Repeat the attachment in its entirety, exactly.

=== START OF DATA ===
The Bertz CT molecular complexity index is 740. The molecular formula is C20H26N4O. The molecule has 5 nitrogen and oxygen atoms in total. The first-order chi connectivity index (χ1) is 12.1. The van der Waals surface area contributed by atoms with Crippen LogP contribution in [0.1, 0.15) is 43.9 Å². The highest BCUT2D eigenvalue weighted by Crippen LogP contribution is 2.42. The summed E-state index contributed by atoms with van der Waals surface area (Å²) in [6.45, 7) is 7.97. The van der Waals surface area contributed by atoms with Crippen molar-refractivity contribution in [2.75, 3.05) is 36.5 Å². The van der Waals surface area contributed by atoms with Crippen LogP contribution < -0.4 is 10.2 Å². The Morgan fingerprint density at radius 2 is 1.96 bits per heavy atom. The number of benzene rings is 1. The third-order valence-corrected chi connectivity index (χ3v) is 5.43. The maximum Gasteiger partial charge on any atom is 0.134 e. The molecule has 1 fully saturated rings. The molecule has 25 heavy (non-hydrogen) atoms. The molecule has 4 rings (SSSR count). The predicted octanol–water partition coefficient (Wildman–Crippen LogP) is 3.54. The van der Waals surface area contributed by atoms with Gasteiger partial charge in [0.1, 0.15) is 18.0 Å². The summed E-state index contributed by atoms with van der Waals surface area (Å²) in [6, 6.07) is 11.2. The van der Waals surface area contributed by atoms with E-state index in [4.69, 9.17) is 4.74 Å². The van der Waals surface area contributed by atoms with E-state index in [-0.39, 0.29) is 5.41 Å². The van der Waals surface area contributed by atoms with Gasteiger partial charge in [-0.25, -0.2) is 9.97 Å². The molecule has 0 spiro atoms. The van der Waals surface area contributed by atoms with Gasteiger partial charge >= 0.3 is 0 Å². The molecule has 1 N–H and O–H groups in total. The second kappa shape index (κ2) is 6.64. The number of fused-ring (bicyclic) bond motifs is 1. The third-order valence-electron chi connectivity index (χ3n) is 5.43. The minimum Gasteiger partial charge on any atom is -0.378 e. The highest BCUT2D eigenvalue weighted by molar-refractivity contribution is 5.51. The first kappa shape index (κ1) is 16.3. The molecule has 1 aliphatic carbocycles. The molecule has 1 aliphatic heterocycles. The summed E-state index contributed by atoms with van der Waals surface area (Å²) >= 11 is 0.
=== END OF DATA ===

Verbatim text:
The Bertz CT molecular complexity index is 740. The molecular formula is C20H26N4O. The molecule has 5 nitrogen and oxygen atoms in total. The first-order chi connectivity index (χ1) is 12.1. The van der Waals surface area contributed by atoms with Crippen LogP contribution in [0.1, 0.15) is 43.9 Å². The highest BCUT2D eigenvalue weighted by Crippen LogP contribution is 2.42. The summed E-state index contributed by atoms with van der Waals surface area (Å²) in [6.45, 7) is 7.97. The van der Waals surface area contributed by atoms with Crippen molar-refractivity contribution in [2.75, 3.05) is 36.5 Å². The van der Waals surface area contributed by atoms with Crippen LogP contribution < -0.4 is 10.2 Å². The Morgan fingerprint density at radius 2 is 1.96 bits per heavy atom. The number of benzene rings is 1. The third-order valence-corrected chi connectivity index (χ3v) is 5.43. The maximum Gasteiger partial charge on any atom is 0.134 e. The molecule has 1 fully saturated rings. The molecule has 25 heavy (non-hydrogen) atoms. The molecule has 4 rings (SSSR count). The predicted octanol–water partition coefficient (Wildman–Crippen LogP) is 3.54. The van der Waals surface area contributed by atoms with Gasteiger partial charge in [0.1, 0.15) is 18.0 Å². The summed E-state index contributed by atoms with van der Waals surface area (Å²) in [6, 6.07) is 11.2. The van der Waals surface area contributed by atoms with E-state index in [4.69, 9.17) is 4.74 Å². The van der Waals surface area contributed by atoms with E-state index in [-0.39, 0.29) is 5.41 Å². The van der Waals surface area contributed by atoms with Gasteiger partial charge in [-0.25, -0.2) is 9.97 Å². The molecule has 0 spiro atoms. The van der Waals surface area contributed by atoms with Gasteiger partial charge >= 0.3 is 0 Å². The molecule has 1 N–H and O–H groups in total. The second kappa shape index (κ2) is 6.64. The number of fused-ring (bicyclic) bond motifs is 1. The third-order valence-electron chi connectivity index (χ3n) is 5.43. The minimum Gasteiger partial charge on any atom is -0.378 e. The highest BCUT2D eigenvalue weighted by molar-refractivity contribution is 5.51. The first kappa shape index (κ1) is 16.3. The molecule has 1 aliphatic carbocycles. The molecule has 1 aliphatic heterocycles. The summed E-state index contributed by atoms with van der Waals surface area (Å²) >= 11 is 0.